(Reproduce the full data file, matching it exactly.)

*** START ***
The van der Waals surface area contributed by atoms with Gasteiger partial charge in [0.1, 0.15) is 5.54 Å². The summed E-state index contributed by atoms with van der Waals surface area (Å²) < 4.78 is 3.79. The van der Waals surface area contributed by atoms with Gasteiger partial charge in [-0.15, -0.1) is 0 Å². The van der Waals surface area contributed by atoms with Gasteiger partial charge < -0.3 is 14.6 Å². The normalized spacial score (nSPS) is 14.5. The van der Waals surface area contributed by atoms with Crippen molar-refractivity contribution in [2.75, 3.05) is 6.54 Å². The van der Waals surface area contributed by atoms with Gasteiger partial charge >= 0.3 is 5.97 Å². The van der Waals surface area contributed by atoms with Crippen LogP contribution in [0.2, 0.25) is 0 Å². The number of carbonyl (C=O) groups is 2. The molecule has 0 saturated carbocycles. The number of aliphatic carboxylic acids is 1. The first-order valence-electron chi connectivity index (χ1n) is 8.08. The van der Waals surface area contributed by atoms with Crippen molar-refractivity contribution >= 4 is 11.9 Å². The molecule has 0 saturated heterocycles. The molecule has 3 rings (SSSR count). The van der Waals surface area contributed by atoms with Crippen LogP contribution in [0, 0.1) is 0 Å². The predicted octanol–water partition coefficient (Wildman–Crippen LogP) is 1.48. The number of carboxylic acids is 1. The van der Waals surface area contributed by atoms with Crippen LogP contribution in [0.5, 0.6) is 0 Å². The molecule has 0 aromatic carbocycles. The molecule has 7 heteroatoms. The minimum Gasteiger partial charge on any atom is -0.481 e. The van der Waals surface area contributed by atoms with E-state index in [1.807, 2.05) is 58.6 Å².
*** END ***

The van der Waals surface area contributed by atoms with Gasteiger partial charge in [0.1, 0.15) is 5.54 Å². The summed E-state index contributed by atoms with van der Waals surface area (Å²) < 4.78 is 3.79. The van der Waals surface area contributed by atoms with Gasteiger partial charge in [-0.15, -0.1) is 0 Å². The van der Waals surface area contributed by atoms with Gasteiger partial charge < -0.3 is 14.6 Å². The normalized spacial score (nSPS) is 14.5. The van der Waals surface area contributed by atoms with Crippen molar-refractivity contribution in [2.75, 3.05) is 6.54 Å². The van der Waals surface area contributed by atoms with Gasteiger partial charge >= 0.3 is 5.97 Å². The van der Waals surface area contributed by atoms with Crippen LogP contribution in [0.2, 0.25) is 0 Å². The number of carbonyl (C=O) groups is 2. The molecule has 0 saturated carbocycles. The number of aliphatic carboxylic acids is 1. The first-order valence-electron chi connectivity index (χ1n) is 8.08. The van der Waals surface area contributed by atoms with Crippen molar-refractivity contribution >= 4 is 11.9 Å². The molecule has 0 saturated heterocycles. The molecule has 3 rings (SSSR count). The van der Waals surface area contributed by atoms with Crippen LogP contribution in [0, 0.1) is 0 Å². The predicted octanol–water partition coefficient (Wildman–Crippen LogP) is 1.48. The number of carboxylic acids is 1. The van der Waals surface area contributed by atoms with Crippen LogP contribution in [0.5, 0.6) is 0 Å². The molecule has 0 aromatic carbocycles. The molecule has 7 heteroatoms. The minimum Gasteiger partial charge on any atom is -0.481 e. The van der Waals surface area contributed by atoms with E-state index in [1.807, 2.05) is 58.6 Å².